O'Shea: Elation of beating drop right up there with winning title
JOHN O'SHEA says the feeling of joy after escaping relegation with Sunderland was comparable with the elation of winning a Premier League title with Manchester United.
The Waterford man collected five league medals during his trophy-laden stint at Old Trafford but was in danger of dropping out of the top flight as the Black Cats looked doomed a month from the end of the season.
However, Gus Poyet orchestrated a comeback which ensured they were clear of trouble with a game to spare, and O'Shea was thrilled by the achievement.
"You don't get any medals for climbing away from the foot of the table, but I was asked how the feeling we have at the moment compares with collecting a winners' medal," said O'Shea.
"Undoubtedly the elation we are all experiencing has got to be up there. The achievement is all the more satisfying because of the teams we have had to face in recent weeks and the pressure we were under when we were written off.
"We have stood up to it and we are already thinking about making sure that next year, we start off much better so we don't find ourselves in the situation we have just come through."
O'Shea was praised by Poyet for his efforts. The experienced defender had a chequered relationship with the manager's predecessor Paolo Di Canio, who was axed in November.
"We took only one point from the first seven games, so right from the moment the gaffer came in we were chasing teams," he continued.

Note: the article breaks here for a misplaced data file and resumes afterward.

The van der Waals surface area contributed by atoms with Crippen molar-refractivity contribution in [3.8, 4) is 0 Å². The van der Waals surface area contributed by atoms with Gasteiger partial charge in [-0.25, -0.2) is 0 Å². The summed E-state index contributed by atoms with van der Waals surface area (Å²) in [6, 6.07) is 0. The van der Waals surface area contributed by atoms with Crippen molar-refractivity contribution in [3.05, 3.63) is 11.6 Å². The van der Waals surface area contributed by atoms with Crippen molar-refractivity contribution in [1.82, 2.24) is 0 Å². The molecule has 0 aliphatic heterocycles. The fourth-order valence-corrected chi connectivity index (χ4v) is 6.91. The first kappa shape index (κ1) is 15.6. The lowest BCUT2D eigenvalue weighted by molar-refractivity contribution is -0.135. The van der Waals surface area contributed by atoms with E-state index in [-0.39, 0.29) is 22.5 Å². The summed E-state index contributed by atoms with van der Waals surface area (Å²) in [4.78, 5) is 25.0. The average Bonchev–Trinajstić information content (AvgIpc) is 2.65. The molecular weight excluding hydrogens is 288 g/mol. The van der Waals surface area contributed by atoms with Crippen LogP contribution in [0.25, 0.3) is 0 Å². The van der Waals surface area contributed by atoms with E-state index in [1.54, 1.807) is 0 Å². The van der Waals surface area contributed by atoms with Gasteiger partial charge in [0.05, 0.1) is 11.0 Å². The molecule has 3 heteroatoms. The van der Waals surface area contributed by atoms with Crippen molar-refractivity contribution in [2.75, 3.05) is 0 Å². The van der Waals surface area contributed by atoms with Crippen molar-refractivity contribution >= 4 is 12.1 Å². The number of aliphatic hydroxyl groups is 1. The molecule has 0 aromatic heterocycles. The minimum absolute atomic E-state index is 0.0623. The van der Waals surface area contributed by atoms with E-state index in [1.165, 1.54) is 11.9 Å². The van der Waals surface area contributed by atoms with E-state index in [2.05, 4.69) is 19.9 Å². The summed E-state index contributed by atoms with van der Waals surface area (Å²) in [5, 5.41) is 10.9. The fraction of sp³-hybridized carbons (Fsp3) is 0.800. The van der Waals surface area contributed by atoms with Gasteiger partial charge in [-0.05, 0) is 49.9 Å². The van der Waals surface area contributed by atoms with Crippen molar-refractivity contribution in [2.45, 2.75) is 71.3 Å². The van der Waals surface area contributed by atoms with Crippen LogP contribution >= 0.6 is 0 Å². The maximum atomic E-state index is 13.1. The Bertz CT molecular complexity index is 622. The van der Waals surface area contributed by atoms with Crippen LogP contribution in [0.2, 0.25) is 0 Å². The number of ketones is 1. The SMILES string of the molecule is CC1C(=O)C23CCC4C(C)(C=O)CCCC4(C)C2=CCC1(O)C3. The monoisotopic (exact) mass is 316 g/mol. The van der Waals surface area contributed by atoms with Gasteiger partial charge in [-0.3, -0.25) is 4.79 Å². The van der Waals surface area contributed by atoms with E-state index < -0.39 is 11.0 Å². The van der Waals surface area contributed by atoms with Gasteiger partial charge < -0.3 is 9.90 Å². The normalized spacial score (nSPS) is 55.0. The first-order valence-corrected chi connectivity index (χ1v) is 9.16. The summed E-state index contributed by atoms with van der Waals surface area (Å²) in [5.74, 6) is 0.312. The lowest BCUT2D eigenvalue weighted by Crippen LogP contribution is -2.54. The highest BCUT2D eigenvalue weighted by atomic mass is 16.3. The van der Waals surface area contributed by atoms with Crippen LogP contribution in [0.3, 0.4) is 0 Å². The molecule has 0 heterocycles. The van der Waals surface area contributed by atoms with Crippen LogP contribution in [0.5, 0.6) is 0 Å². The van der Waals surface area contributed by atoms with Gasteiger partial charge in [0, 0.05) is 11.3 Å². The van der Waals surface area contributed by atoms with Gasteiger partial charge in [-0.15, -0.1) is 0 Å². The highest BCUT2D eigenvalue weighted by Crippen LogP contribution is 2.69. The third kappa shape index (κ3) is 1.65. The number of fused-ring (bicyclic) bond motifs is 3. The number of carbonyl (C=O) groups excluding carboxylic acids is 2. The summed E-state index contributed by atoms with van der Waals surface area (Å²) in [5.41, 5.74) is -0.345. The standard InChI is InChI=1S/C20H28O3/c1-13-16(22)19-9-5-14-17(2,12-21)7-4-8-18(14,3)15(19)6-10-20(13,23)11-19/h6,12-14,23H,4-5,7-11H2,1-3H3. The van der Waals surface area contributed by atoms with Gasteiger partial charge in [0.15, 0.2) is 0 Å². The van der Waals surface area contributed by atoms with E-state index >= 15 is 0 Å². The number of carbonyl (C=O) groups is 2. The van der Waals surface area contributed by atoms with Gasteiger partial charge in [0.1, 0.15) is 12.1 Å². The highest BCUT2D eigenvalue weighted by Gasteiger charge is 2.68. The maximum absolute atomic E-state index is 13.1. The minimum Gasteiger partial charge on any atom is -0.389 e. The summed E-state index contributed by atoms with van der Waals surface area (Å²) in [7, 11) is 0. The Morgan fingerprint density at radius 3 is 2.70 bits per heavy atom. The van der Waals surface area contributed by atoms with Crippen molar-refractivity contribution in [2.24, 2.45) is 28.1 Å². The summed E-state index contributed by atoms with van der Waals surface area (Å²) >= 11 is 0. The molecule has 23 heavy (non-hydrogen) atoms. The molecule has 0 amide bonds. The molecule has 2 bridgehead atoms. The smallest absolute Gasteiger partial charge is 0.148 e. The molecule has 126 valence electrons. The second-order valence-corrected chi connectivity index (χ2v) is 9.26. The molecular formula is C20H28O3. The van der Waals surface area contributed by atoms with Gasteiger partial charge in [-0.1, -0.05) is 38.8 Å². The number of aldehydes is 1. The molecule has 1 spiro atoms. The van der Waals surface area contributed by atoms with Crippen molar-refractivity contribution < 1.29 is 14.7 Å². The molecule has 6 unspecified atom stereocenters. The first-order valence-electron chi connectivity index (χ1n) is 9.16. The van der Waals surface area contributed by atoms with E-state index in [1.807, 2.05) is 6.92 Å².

"But it's to the credit of the head coach and his staff that they have stuck to their guns in terms of how they wanted us to play.
"They have got their ideas across about how they want to see us create chances, and so credit is certainly due to them as well as to the players who have worked hard to put these ideas into practice."
Meanwhile, Birmingham goalkeeper Darren Randolph has spoken of his relief at escaping relegation from the Championship.
The Blues orchestrated a dramatic last-day escape, coming from two goals down to draw with Bolton and get the point they needed to stay safe.
Randolph impressed in his debut season with the Midlanders but did make a dreadful error in that particular game that would have haunted him if it wasn't for the late drama.
"What was I thinking? Shoot me!" he joked. "I obviously wanted just to vanish away.
"While the game was still going on, I was fearing the worst. I was thinking about myself, family, team-mates, staff, fans, people who have been at the club for years losing their jobs. It was horrible – we were on the verge of being relegated.
"I took off running when we scored again, the equaliser – the celebrations were crazy. And I don't know if anyone knew it, but for the last three minutes after that I was just crying, I couldn't stop, just the emotions.
"It was the worst day and the best day, all in one.
"Unless you were there and involved, you can't really explain to anyone.
"The feeling afterwards was something I will never get sick of.
"Personally the season has gone wel. I still look at parts where I wish I could turn back the clock and do things differently. But, overall, I will take the positives from it."